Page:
Tuesday, August 20, 2013

Andersen's Fairy Tales: Reviews

My volume of Andersen's Fairy Tales by Hans Christian Andersen is a 1945 edition illustrated by
Arthur Szyk.  The book has gorgeous endpapers, 10 full-page color illustrations, and several black and white illustrations.  It is an absolutely lovely edition.  The stories within are a mixture of the very well-known--such as "The Princess & the Pea," "The Ugly Duckling," and "The Snow Queen"--as well as lesser-known stories such as "The Fir Tree," "The Storks," and "The Girl Who Trod on a Loaf." 

I believe there may good reason why some of these tales are not so well-known--some of them are barely two pages long and don't have much of a story at all; others are longer and don't have much of a story at all either.  The stories that are good are very, very good.  I remember reading "The Snow Queen" in a different collection of fairy tales when I was very young.  I enjoyed it immensely and I loved the way Gerda's dedication to Kay and her love for him melted his hard heart and broke the Snow Queen's hold over him.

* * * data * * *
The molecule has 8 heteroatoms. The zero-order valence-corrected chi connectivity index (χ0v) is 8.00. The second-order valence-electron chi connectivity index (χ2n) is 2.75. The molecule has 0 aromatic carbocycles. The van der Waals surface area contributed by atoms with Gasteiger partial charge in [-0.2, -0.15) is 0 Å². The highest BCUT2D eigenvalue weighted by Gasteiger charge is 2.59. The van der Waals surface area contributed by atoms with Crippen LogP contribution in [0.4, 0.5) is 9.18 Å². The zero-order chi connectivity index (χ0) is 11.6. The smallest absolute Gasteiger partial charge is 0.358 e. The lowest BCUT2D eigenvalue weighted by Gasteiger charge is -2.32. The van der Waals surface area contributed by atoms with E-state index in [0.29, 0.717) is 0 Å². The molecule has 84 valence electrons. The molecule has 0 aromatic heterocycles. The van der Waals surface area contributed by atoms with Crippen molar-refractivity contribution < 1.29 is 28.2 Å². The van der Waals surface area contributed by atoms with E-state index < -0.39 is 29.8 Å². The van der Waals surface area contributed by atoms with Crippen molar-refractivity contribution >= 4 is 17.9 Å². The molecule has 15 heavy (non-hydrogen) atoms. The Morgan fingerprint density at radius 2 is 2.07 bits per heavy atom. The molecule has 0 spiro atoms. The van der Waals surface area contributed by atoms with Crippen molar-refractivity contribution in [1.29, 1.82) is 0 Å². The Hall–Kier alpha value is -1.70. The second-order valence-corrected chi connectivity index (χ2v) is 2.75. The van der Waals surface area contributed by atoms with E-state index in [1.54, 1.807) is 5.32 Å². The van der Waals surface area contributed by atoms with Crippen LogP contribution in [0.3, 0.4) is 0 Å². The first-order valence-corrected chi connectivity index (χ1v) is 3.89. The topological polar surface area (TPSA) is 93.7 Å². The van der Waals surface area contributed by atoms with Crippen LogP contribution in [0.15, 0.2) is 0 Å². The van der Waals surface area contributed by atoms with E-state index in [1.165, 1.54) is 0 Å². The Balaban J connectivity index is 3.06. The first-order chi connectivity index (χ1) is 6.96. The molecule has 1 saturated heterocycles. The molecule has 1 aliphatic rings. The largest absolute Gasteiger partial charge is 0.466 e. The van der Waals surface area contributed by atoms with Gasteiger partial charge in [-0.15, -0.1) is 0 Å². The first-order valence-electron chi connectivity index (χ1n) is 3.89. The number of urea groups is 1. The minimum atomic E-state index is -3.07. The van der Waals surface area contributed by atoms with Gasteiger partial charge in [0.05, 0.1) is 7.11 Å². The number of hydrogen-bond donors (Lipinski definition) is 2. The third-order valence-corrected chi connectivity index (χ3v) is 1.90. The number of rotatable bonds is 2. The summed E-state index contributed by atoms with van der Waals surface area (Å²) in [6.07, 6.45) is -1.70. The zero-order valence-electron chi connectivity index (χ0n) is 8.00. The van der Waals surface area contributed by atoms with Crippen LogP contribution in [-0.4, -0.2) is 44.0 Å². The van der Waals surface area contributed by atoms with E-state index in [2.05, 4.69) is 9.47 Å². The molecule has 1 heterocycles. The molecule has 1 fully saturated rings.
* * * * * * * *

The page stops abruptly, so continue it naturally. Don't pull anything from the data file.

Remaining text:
There is something about reading fairy tales when one is young.  It is so easy to believe that storks and even the necks of wine bottles could talk and have lives like our own.  Birds not only sing for emperors, but they can talk to them too.  Most of the stories are fun or interesting and nearly all of them have a moral.  In fact, I never noticed how very prevalent Christian references and symbolism were in Andersen's tales before.  I'm not sure if the versions I read previously removed those references or if I just missed them.  But it is very obvious that a lot of the "magic" in these stories have to do with faith in the Christian religion.

It was nice to revisit childhood and read some of my favorite tales.  It was a shame that not all of the stories were of equal weight and interest--but a good solid outing, none the less.  Three stars.

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